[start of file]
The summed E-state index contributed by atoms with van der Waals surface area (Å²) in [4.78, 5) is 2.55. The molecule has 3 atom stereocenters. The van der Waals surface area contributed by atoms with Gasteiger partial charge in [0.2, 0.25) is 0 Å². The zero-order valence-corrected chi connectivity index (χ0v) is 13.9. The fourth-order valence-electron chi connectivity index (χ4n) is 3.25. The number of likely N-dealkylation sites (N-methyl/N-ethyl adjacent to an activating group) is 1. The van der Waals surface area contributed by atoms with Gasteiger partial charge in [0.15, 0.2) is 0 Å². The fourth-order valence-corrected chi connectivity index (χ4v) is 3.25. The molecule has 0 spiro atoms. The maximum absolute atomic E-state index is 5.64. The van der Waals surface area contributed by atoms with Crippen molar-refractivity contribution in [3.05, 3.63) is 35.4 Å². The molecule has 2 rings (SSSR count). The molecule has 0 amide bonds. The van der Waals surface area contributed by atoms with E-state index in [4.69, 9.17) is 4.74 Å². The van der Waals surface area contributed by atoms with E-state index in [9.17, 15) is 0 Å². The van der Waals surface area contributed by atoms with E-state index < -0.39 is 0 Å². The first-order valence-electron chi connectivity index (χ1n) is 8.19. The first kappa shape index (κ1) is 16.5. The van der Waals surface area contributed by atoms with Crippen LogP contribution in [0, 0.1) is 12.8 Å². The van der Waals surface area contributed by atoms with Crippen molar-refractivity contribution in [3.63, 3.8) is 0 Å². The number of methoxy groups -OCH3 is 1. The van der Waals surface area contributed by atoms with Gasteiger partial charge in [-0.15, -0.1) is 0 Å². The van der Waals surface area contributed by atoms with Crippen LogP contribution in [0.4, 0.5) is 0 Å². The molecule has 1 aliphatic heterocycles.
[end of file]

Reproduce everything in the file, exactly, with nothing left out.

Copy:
The summed E-state index contributed by atoms with van der Waals surface area (Å²) in [4.78, 5) is 2.55. The molecule has 3 atom stereocenters. The van der Waals surface area contributed by atoms with Gasteiger partial charge in [0.2, 0.25) is 0 Å². The zero-order valence-corrected chi connectivity index (χ0v) is 13.9. The fourth-order valence-electron chi connectivity index (χ4n) is 3.25. The number of likely N-dealkylation sites (N-methyl/N-ethyl adjacent to an activating group) is 1. The van der Waals surface area contributed by atoms with Gasteiger partial charge in [0.15, 0.2) is 0 Å². The fourth-order valence-corrected chi connectivity index (χ4v) is 3.25. The molecule has 0 spiro atoms. The maximum absolute atomic E-state index is 5.64. The van der Waals surface area contributed by atoms with Crippen molar-refractivity contribution in [3.05, 3.63) is 35.4 Å². The molecule has 2 rings (SSSR count). The molecule has 0 amide bonds. The van der Waals surface area contributed by atoms with E-state index in [4.69, 9.17) is 4.74 Å². The van der Waals surface area contributed by atoms with E-state index in [9.17, 15) is 0 Å². The van der Waals surface area contributed by atoms with E-state index < -0.39 is 0 Å². The first-order valence-electron chi connectivity index (χ1n) is 8.19. The first kappa shape index (κ1) is 16.5. The van der Waals surface area contributed by atoms with Crippen LogP contribution in [0, 0.1) is 12.8 Å². The van der Waals surface area contributed by atoms with Crippen molar-refractivity contribution in [3.63, 3.8) is 0 Å². The number of methoxy groups -OCH3 is 1. The van der Waals surface area contributed by atoms with Gasteiger partial charge in [-0.15, -0.1) is 0 Å². The van der Waals surface area contributed by atoms with Crippen LogP contribution in [0.4, 0.5) is 0 Å². The molecule has 1 aliphatic heterocycles.